CMHC Pulse Blog

As a very common disorder, nonalcoholic fatty liver disease (NAFLD) is considered a significant risk factor for cardiovascular disease and a threat to cardiometabolic health. A series of ideal cardiovascular behaviors can be implemented as a prevention strategy to mitigate potential disease development. According to Ebenezer Oni, MD, MPH, cardiologist of the division of cardiology at the Heart and Vascular Institute at Albert Einstein Medical Center, Philadelphia, and his colleagues, “NAFLD is strongly linked to insulin resistance, obesity and metabolic syndrome; all of which are associated with cardiovascular disease.”

A recent study  published in late 2020 in The American Journal of Medicine evaluated the prevalence of NAFLD in participants who were assessed using the American Heart Association’s Life’s Simple 7 cardiovascular behavior recommendations. 

Life’s Simple 7

The American Heart Association’s Life’s Simple 7  defines the 7 risk factors that can be improved through lifestyle changes to help achieve ideal cardiovascular health. These include managing blood pressure, controlling cholesterol, reducing blood glucose, being physically active, improving dietary habits, losing excess weight, and quitting smoking. All of these behaviors are not expensive to implement or difficult to undertake and can have significant positive implications on patient cardiometabolic health.

Evaluating NAFLD Prevalence

As part of their investigation, the team of researchers evaluated data from 3,901 participants of the Multi-Ethnic Study of Atherosclerosis (MESA) cohort which had a mean age of 63 years. Each participants’ CV health scores were calculated according to the American Heart Association’s Life’s Simple 7 metrics and rated as inadequate, average, or optimal. The presence of nonalcoholic fatty liver disease was determined using non-contrast cardiac computerized tomography (CT) and liver/spleen attenuation ratio.

CV Health Scores and NAFLD

Out of the nearly 4,000 subjects, 19% obtained optimal CV health scores, while 33% were defined as average and 48% were inadequate. The overall prevalence of nonalcoholic fatty liver disease among the MESA group was 18%.  The authors then adjusted for risk factors and observed that participants with optimal and average CV health scores had lower risks of NAFLD than those with inadequate scores. Among participants with optimal CV health scores, the prevalence of NAFLD was 7%; in those with average scores it was 14% and in those with inadequate scores prevalence of NAFLD was 25%.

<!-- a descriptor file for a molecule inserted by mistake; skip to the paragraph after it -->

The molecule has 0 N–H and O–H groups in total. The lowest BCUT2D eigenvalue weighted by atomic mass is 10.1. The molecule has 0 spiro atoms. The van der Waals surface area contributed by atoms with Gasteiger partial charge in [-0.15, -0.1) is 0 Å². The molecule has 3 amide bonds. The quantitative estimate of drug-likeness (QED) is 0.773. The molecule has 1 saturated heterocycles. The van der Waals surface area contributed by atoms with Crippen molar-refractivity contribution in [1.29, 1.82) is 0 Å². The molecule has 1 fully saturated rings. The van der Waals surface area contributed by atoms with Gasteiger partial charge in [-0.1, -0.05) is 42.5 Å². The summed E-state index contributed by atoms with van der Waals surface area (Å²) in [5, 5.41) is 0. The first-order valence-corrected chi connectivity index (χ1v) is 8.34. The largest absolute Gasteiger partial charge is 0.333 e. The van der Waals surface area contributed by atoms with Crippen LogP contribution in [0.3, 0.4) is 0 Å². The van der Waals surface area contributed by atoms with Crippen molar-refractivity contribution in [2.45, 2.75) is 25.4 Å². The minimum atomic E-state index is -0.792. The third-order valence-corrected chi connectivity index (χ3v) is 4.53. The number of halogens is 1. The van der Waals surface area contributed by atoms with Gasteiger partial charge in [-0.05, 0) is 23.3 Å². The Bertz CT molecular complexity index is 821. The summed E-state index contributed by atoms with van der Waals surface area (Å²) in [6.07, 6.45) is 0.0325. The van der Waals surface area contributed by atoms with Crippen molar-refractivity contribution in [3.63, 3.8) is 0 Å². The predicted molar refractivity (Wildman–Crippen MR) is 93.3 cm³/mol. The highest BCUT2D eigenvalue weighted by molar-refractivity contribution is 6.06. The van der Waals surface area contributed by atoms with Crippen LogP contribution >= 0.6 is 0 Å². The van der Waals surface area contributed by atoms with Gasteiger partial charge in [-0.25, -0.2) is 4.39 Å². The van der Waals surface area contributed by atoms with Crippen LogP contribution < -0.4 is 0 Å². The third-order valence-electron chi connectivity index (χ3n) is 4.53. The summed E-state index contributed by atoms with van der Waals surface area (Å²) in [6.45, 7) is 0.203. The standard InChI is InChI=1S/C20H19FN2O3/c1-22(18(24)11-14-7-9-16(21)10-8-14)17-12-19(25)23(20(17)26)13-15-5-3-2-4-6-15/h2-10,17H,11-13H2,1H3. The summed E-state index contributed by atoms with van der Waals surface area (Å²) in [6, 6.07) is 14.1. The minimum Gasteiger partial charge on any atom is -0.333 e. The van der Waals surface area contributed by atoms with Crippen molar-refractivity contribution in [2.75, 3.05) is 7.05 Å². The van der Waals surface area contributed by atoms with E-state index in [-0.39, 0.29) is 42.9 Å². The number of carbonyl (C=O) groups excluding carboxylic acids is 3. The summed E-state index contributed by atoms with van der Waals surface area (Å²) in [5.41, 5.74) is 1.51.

Researchers noted there was a higher likelihood of having an optimal score among White participants (51%) compared with Black participants (16%). Overall, the study’s results were similar across sex, race, and age groups in the cohort.

Researchers highlight that focusing on the AHA’s Life’s Simple 7 targets can be an effective strategy for promoting hepatic health. “Our study shows that cardiovascular health is related to other outcomes and not just cardiovascular disease outcomes and that [Life’s Simple 7] could be a target for prevention of liver disease across ethnic populations,” the study’s authors concluded.

According to the researchers, the latest findings reaffirm the relevance of the AHA’s 2020 strategic impact goals for promoting optimal cardiometabolic health overall well-being. Although further research on these lifestyle behaviors and NAFLD risk is necessary, including in multi-ethnic populations, improved outcomes in participants with higher CV scores indicate the probable benefit of simple yet effective behavioral interventions.


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